The Association of Manufacturers and suppliers of Power Systems and ancillary equipment


Effects of Generators on Heart Pacemakers

QUESTION

I work in the generating set industry, recently, I had a heart pace-maker fitted. It works fine but just comes with a very generic leaflet saying, ‘Stay away from anything with an electromagnetic field (including welding, motors, and the metal detectors at airports etc.)’

There are no measurements, levels, figures or limits etc. For instance I have no idea how close I can get to a running generator or transformer etc.

What should I do?

RESPONSE

Firstly, these devices are known as Active Implanted Medical Devices (AIMD).

The radiation under question, is non-ionising radiation. The World Health Organisation (WHO) define non-ionizing radiation as the term given to radiation in the part of the electromagnetic spectrum where there is insufficient energy to cause ionization. It includes electric and magnetic fields, radio waves, microwaves, infrared, ultraviolet, and visible radiation.

There is legislation in the UK, derived from an EU directive. The Health and Safety Executive have issued guidance, and this, together with the EU guidance is tabled at the end of this document.  There are also other sources of information tabled.

From the EU guidance:

Table 3.1 — Workers at particular risk as identified in the EMF Directive

Persons at risk may include (summary):

Workers wearing active implanted medical devices (AIMD).

Cardiac pacemakers, cardiac defibrillators, cochlear implants, brainstem implants, inner ear prostheses, neurostimulators, retinal encoders, implanted drug infusion pumps.

Workers wearing passive implanted medical devices containing metal

Artificial joints, pins, plates, screws, surgical clips, aneurism clips, stents, heart valve prostheses, annuloplasty rings, metallic contraceptive implants, and cases of AIMD.

Workers wearing body-worn medical devices

External hormone infusion pumps

Pregnant workers

3.2 Assessment Requirements for Common Work Activities, Equipment and Workplaces

Table 3.2 lists many common work activities, equipment and workplaces, and provides an indication of whether assessments are likely to be required for:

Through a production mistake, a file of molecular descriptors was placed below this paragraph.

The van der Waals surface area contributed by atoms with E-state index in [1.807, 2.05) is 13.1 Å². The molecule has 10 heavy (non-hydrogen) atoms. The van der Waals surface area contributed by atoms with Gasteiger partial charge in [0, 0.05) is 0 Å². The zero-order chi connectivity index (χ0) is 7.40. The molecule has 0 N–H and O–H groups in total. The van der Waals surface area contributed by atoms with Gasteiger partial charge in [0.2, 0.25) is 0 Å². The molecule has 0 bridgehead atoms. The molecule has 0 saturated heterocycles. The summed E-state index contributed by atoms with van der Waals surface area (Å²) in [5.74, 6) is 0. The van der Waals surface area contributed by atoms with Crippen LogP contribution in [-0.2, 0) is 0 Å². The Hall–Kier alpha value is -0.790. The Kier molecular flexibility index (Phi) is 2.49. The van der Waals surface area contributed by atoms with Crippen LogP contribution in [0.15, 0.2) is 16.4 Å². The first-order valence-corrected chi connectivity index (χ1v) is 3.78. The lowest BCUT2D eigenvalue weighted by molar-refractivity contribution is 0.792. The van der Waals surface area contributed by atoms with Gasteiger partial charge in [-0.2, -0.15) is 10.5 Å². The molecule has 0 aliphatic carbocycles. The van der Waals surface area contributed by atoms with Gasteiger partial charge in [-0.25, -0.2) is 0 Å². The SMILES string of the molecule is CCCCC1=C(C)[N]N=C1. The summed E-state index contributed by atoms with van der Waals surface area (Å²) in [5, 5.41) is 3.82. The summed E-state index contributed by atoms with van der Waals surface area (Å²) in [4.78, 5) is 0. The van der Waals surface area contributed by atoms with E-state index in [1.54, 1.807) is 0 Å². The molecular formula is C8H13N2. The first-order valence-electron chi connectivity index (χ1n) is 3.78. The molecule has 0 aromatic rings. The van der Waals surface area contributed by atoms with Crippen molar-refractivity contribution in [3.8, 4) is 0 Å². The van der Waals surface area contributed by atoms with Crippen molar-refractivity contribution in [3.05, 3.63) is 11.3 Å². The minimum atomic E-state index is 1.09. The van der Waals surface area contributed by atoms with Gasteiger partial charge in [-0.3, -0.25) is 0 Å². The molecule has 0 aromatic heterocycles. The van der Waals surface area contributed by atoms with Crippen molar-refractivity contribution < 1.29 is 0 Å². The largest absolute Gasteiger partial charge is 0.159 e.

• workers with active implants
  • other workers at particular risk
  • workers not at particular risk.

For complete guidance, please read the document.

Again, the table must be read in its entirety, and some references below do refer to employees not at particular risk, but some points which could be relevant to members include:

  • Phones, mobile — use of.
  • Wireless Communication Devices (e.g. Wi-Fi or Bluetooth) including access points for WLAN — use of.
  • Electrical circuit where the conductors are close together and having a net current of greater than 100 A — includes wiring, switchgear, transformers, etc. — exposure to magnetic fields.
  • Electrical circuits within an installation, with a phase current rating of greater than 100 A for the individual circuit — includes wiring, switchgear, transformers, etc. — exposure to magnetic fields.
  • Generators and emergency generators — work on.
  • Arc welding processes, manual (including MIG, MAG, TIG) when following good practice and not supporting cable on body.
  • Battery chargers, industrial.

The remainder of the document comprises sections detailing:

Section 2 — Deciding Whether to Do More

Section 3 — Compliance Assessments

Section 4 — Need to Do More?

These should be studied, and a summary is not given in this FAQ.

Volume 2 comprises case studies of practical examples for guidance.

Volume 3 is a guide appropriate for SME’s.

Sources of information:

Here is a useful link to an HSE website here.

Please note that there is a link to HSE’S ‘A guide to the Control of Electromagnetic Fields at Work Regulations 2016 HSG 281, also found here.

EU Directive 2013/35/EU and Guidelines have been published here

Note that there are links to volume 1, 2 and a guide to SME’s

This Directive has been transposed into UK Law as The Control of Electromagnetic Fields at Work Regulations 2016 here.

The World Health Organisation (WHO) also have a health topic on this here.

There is also The International Commission on Non-Ionizing Radiation Protection (ICNIRP) here;

British Standards include:

BS EN 50527-1:2016 Procedure for the assessment of the exposure to electromagnetic fields of workers bearing active implantable medical devices. General

BS EN 50527-2-1:2016 Procedure for the assessment of the exposure to electromagnetic fields of workers bearing active implantable medical devices. Specific assessment for workers with cardiac pacemakers.

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